Promising UW researcher leaving over domestic partner benefits
RYAN J. FOLEY
MADISON, Wis. - A promising University of Wisconsin-Madison researcher who has won millions of dollars in grants says he is leaving the school, citing its lack of health insurance benefits for his domestic partner.
Rob Carpick, associate professor of engineering, said he will depart for the University of Pennsylvania, which offers domestic partner benefits, at the end of the year. He's taking with him a research portfolio that has won $3.4 million in grants from the National Science Foundation, branches of the U.S. military and private companies since 2000.
"After six and one-half years of working very hard, I found it's problematic to work in an environment where you are not treated equally," Carpick, 37, said in an interview with The Associated Press. "Fortunately there are other entities that are more enlightened than the state of Wisconsin on this issue and the University of Pennsylvania is one of them."
UW-Madison Provost Patrick Farrell said Wednesday that Carpick, the winner of prestigious teaching and research awards for young scholars, was among the university's top young researchers in nanotechnology, an area the school is trying to expand.
Rep. Dean Kaufert, R-Neenah, defended the Legislature's decision to reject Doyle's plan, citing the estimated $500,000 per year cost of the benefits at a time the state has budget problems. He said Carpick's departure was unfortunate but the next person may be able to secure as many grants.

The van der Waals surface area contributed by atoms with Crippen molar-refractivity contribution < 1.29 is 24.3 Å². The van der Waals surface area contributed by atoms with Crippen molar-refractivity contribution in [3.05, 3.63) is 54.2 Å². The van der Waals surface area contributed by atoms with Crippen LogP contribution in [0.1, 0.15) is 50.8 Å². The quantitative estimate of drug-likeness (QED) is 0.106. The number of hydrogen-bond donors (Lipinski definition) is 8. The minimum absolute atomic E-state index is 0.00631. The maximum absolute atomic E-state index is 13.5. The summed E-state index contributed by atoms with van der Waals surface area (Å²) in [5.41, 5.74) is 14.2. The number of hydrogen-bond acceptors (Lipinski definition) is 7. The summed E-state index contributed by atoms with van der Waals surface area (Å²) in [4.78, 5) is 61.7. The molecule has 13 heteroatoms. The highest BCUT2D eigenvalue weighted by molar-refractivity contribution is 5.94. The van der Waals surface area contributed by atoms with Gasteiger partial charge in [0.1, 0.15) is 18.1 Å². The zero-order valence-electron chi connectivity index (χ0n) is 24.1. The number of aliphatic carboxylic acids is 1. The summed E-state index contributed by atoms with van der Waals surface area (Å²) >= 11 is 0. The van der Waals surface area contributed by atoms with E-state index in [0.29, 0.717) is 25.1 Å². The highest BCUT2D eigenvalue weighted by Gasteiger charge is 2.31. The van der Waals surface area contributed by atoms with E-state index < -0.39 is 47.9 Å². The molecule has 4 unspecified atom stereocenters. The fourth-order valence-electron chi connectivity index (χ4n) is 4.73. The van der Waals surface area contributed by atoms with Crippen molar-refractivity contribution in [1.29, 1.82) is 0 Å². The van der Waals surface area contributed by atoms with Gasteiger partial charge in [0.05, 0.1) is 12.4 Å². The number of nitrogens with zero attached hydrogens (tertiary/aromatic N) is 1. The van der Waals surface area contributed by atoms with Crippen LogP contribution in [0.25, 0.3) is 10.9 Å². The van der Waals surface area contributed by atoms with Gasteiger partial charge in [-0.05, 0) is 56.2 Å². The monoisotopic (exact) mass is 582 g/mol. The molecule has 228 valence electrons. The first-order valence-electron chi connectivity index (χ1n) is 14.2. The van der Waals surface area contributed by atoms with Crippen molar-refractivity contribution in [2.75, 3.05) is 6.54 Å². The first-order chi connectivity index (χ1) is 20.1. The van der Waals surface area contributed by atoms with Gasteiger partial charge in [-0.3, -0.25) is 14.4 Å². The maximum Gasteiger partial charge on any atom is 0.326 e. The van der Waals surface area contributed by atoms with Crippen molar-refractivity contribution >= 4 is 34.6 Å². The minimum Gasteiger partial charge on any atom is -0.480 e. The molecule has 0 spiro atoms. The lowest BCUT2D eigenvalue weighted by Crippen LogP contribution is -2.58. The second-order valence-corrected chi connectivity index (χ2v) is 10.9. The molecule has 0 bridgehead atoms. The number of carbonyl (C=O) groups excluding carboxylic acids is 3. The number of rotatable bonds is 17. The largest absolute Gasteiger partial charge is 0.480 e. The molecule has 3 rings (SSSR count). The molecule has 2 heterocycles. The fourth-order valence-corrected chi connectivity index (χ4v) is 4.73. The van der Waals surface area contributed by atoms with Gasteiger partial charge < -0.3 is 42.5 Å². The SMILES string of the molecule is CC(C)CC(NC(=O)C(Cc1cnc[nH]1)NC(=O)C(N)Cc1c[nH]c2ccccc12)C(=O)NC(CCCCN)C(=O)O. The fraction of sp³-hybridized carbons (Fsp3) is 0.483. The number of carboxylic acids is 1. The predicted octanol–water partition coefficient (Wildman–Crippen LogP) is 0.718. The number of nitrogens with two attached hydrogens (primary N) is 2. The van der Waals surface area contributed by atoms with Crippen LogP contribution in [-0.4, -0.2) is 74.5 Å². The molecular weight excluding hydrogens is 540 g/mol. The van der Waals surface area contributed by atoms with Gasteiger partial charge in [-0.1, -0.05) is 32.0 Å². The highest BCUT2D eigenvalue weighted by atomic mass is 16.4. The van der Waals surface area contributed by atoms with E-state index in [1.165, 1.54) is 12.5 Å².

"It's too bad that we may lose a good person here or there but I do not see a mass exodus from the University of Wisconsin over this one issue," said Kaufert, co-chairman of the Legislature's budget committee.
Six lesbian couples and the American Civil Liberties Union sued the state last year in an attempt to obtain the benefits. That lawsuit is spending.
Carpick wrote to Kaufert last year trying to persuade lawmakers to adopt the benefits by noting that he generates the amount of money per year in grants the benefits would cost. He said he was angered by the Legislature's decision.
"It says, 'we don't want your kind here'," he wrote in an e-mail to The Associated Press. "Well, other places do want us and are willing to offer the respect and dignity, and so, with sadness, we're leaving."
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